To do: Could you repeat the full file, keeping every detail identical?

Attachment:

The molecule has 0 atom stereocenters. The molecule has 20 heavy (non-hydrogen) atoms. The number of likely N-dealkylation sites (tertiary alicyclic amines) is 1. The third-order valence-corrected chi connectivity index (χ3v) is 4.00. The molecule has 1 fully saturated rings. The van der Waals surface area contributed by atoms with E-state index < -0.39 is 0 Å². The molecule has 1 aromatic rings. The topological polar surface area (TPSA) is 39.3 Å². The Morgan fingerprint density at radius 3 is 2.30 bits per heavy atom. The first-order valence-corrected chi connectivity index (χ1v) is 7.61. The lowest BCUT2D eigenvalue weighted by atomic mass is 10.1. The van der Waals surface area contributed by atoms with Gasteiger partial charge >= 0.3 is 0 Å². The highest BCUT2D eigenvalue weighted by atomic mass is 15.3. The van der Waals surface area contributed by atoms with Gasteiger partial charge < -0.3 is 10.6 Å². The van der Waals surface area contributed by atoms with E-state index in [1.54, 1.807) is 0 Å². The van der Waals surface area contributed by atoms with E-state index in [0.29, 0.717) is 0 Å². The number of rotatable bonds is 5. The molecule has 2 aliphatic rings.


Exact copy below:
The molecule has 0 atom stereocenters. The molecule has 20 heavy (non-hydrogen) atoms. The number of likely N-dealkylation sites (tertiary alicyclic amines) is 1. The third-order valence-corrected chi connectivity index (χ3v) is 4.00. The molecule has 1 fully saturated rings. The van der Waals surface area contributed by atoms with E-state index < -0.39 is 0 Å². The molecule has 1 aromatic rings. The topological polar surface area (TPSA) is 39.3 Å². The Morgan fingerprint density at radius 3 is 2.30 bits per heavy atom. The first-order valence-corrected chi connectivity index (χ1v) is 7.61. The lowest BCUT2D eigenvalue weighted by atomic mass is 10.1. The van der Waals surface area contributed by atoms with Gasteiger partial charge >= 0.3 is 0 Å². The highest BCUT2D eigenvalue weighted by atomic mass is 15.3. The van der Waals surface area contributed by atoms with Gasteiger partial charge < -0.3 is 10.6 Å². The van der Waals surface area contributed by atoms with E-state index in [1.54, 1.807) is 0 Å². The van der Waals surface area contributed by atoms with E-state index in [0.29, 0.717) is 0 Å². The number of rotatable bonds is 5. The molecule has 2 aliphatic rings.